It points out that valuations are low, balance sheets are strong, and fundamentals are positive. This is the sweet spot of the cycle, and mining shares should outperform once again in 2018, Jefferies summarised.
The Royal Bank of Canadas January 11, 2018 research note on Diversified metals and mining, from RBCs Tyler Broda, said: We continue to see long-term investment in the mining sector as attractive. Both capex and costs expectations are edging up, RBC noted.
We see the next phase for the sector being the excess cash employed, either through cash returns, or perhaps more constructively, into high-return growth projects, the note added. RBCs research also saw M&A at this stage of the cycle as a positive, assuming prices paid are reasonable.
Many analysts believe that a brighter global economic picture bodes well for metal markets in 2018, despite a slowdown in China.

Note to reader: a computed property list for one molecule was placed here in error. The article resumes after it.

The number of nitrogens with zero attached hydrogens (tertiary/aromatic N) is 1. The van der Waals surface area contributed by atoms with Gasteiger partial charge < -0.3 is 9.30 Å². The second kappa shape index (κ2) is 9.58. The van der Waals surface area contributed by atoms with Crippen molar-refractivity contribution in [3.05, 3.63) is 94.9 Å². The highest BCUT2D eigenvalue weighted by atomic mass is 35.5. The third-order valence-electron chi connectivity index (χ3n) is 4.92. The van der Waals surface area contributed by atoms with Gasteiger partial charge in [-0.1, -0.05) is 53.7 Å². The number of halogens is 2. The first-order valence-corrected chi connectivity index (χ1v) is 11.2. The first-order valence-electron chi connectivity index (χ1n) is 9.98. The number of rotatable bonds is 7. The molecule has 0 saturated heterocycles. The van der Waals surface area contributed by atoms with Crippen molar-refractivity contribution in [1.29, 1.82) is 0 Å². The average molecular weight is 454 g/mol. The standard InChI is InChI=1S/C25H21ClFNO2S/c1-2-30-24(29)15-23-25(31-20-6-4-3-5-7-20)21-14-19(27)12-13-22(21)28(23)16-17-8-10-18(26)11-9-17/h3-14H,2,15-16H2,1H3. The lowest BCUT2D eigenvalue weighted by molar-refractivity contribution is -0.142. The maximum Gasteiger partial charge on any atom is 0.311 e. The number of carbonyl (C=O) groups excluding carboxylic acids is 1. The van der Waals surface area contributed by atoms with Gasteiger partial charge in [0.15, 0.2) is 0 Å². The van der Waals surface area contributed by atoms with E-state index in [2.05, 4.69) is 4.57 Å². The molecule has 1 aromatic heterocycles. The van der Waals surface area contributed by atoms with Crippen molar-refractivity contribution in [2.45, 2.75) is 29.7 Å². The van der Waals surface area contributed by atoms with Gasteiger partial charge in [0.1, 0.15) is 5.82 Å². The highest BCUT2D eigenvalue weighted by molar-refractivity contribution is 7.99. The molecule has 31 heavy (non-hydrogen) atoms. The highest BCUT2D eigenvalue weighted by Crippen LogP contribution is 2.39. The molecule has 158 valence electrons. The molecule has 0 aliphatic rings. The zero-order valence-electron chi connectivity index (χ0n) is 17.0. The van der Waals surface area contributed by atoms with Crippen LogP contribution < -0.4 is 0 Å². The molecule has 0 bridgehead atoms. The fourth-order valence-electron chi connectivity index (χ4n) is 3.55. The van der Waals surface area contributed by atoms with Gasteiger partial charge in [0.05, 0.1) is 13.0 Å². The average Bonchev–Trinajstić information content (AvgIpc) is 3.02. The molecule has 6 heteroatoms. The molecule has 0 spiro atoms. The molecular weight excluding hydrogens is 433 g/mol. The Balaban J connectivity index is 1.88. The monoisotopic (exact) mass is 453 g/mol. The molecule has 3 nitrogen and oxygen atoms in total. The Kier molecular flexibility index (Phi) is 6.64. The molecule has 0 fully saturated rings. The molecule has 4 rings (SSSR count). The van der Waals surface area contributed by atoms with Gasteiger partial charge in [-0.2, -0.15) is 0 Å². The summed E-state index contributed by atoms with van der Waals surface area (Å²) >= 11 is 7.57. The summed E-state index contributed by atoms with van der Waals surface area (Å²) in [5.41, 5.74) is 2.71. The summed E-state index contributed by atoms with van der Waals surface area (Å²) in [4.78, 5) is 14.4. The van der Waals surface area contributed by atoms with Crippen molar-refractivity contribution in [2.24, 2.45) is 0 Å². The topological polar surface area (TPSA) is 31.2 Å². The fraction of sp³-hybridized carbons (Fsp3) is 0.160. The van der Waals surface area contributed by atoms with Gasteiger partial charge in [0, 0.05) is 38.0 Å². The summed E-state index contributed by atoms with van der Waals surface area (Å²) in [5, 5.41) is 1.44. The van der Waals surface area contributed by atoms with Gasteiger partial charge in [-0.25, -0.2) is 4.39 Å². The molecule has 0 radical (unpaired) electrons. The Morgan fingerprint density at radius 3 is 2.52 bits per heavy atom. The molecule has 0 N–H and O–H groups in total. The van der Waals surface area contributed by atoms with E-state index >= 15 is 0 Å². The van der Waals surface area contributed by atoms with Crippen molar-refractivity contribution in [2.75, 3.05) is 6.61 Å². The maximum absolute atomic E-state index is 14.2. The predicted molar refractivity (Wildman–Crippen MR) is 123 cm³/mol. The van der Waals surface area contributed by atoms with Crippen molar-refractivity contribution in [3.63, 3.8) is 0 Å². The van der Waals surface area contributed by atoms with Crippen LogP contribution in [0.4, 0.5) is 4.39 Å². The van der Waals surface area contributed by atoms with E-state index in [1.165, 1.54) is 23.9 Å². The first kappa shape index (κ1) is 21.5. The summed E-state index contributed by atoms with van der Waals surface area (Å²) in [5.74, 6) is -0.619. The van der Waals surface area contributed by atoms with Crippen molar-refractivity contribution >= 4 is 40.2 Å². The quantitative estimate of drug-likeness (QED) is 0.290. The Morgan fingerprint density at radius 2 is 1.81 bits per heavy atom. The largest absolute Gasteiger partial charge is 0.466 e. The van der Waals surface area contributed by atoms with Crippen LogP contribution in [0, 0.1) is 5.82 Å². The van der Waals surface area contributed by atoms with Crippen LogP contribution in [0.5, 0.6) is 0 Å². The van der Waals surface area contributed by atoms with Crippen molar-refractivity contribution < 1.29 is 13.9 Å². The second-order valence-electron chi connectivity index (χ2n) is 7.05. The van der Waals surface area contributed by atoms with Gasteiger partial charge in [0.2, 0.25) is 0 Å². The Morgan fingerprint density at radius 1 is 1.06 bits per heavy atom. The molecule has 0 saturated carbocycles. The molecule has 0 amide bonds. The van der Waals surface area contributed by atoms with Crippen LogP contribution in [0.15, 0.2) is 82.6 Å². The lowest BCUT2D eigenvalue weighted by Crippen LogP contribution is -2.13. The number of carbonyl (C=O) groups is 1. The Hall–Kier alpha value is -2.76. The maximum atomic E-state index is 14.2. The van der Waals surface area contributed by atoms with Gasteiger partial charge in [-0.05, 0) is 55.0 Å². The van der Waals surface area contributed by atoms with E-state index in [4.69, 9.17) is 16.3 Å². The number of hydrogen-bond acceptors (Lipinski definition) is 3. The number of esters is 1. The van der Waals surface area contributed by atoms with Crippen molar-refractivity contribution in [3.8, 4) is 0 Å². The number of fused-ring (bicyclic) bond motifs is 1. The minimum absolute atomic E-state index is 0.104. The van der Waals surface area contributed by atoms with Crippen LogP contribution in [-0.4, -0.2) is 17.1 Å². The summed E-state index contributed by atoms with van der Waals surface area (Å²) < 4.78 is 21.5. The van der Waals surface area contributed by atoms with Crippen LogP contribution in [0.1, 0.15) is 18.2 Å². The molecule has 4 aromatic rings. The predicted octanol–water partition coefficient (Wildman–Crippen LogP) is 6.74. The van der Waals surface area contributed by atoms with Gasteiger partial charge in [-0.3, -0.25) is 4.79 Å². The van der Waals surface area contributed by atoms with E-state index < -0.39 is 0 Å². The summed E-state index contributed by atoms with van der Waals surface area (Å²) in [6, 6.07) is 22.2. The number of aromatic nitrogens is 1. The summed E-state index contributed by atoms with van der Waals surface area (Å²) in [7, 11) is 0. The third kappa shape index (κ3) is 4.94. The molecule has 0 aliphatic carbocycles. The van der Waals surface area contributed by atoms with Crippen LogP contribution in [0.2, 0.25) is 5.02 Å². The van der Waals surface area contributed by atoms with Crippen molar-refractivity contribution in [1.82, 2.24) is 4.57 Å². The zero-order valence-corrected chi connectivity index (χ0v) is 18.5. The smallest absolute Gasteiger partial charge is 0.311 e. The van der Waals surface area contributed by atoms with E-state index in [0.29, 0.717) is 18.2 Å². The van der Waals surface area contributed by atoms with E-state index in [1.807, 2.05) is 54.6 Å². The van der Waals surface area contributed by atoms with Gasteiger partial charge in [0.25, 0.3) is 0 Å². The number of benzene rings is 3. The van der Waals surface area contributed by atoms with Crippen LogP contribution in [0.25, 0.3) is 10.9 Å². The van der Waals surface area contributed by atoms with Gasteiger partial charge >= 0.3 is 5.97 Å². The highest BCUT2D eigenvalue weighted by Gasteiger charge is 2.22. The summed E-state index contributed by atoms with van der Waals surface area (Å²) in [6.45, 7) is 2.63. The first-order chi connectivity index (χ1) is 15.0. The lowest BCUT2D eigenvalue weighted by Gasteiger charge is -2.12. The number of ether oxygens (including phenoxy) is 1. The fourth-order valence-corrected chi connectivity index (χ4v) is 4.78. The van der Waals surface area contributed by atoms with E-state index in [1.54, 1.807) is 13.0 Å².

Macquarie, for example, in its equities research published on January 8, 2018, Diversified miners Looking for a third year of outperformance, noted that 2017 was a watershed year, with the global economy finally beginning to shake off the shackles of the financial crisis, nearly 10 years after the fall of Lehman Brothers.
While risks remain, we think that the healing process is well under way, and that growth will remain solid over the coming year, stated Macquaries research report.
The International Council on Mining & Metals' chief exective officer, Tom Butler, sees the mining industry as cautiously optimistic for 2018. He notes that, while the world macroeconomic picture appears rosier, certain risks persist. The accelerating pace of technological change, for example, certainly offers miners opportunities for enhanced operational performance, but also generates more frequent surprises (see international view box).